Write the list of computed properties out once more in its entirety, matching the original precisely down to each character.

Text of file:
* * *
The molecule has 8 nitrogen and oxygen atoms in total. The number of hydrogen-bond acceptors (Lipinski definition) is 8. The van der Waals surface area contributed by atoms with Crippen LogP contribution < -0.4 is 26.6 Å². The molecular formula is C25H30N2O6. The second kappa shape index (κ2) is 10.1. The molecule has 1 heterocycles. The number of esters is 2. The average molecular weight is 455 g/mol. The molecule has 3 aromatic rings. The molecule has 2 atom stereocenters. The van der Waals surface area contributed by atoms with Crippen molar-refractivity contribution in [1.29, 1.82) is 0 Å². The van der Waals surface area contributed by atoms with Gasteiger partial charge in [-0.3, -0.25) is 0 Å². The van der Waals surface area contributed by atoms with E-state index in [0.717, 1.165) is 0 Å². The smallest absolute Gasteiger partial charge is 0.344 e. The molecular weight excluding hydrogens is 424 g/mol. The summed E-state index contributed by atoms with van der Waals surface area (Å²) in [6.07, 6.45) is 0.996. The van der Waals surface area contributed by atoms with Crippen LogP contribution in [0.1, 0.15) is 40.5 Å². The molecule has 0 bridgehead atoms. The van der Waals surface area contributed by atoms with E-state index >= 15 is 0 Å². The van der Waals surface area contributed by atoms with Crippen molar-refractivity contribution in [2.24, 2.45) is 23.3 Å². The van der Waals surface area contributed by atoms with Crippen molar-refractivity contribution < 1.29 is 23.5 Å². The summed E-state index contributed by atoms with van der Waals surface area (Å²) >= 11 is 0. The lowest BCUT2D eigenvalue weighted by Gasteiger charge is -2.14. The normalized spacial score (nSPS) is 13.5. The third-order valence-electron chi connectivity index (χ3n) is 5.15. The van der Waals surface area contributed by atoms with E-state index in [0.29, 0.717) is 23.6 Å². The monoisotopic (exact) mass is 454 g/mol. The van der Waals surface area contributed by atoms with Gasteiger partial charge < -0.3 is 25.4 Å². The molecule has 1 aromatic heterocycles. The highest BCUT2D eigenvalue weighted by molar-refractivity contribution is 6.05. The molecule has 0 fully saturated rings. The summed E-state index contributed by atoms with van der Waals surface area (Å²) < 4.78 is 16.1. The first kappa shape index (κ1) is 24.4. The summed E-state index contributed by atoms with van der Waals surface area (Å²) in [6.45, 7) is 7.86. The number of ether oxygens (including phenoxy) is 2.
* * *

The molecule has 8 nitrogen and oxygen atoms in total. The number of hydrogen-bond acceptors (Lipinski definition) is 8. The van der Waals surface area contributed by atoms with Crippen LogP contribution < -0.4 is 26.6 Å². The molecular formula is C25H30N2O6. The second kappa shape index (κ2) is 10.1. The molecule has 1 heterocycles. The number of esters is 2. The average molecular weight is 455 g/mol. The molecule has 3 aromatic rings. The molecule has 2 atom stereocenters. The van der Waals surface area contributed by atoms with Crippen molar-refractivity contribution in [1.29, 1.82) is 0 Å². The van der Waals surface area contributed by atoms with Gasteiger partial charge in [-0.3, -0.25) is 0 Å². The van der Waals surface area contributed by atoms with E-state index in [0.717, 1.165) is 0 Å². The smallest absolute Gasteiger partial charge is 0.344 e. The molecular weight excluding hydrogens is 424 g/mol. The summed E-state index contributed by atoms with van der Waals surface area (Å²) in [6.07, 6.45) is 0.996. The van der Waals surface area contributed by atoms with Crippen LogP contribution in [0.1, 0.15) is 40.5 Å². The molecule has 0 bridgehead atoms. The van der Waals surface area contributed by atoms with E-state index >= 15 is 0 Å². The van der Waals surface area contributed by atoms with Crippen molar-refractivity contribution in [2.24, 2.45) is 23.3 Å². The van der Waals surface area contributed by atoms with Crippen molar-refractivity contribution < 1.29 is 23.5 Å². The summed E-state index contributed by atoms with van der Waals surface area (Å²) >= 11 is 0. The lowest BCUT2D eigenvalue weighted by Gasteiger charge is -2.14. The normalized spacial score (nSPS) is 13.5. The third-order valence-electron chi connectivity index (χ3n) is 5.15. The van der Waals surface area contributed by atoms with E-state index in [0.29, 0.717) is 23.6 Å². The monoisotopic (exact) mass is 454 g/mol. The van der Waals surface area contributed by atoms with Gasteiger partial charge < -0.3 is 25.4 Å². The molecule has 1 aromatic heterocycles. The highest BCUT2D eigenvalue weighted by molar-refractivity contribution is 6.05. The molecule has 0 fully saturated rings. The summed E-state index contributed by atoms with van der Waals surface area (Å²) < 4.78 is 16.1. The first kappa shape index (κ1) is 24.4. The summed E-state index contributed by atoms with van der Waals surface area (Å²) in [6.45, 7) is 7.86. The number of ether oxygens (including phenoxy) is 2.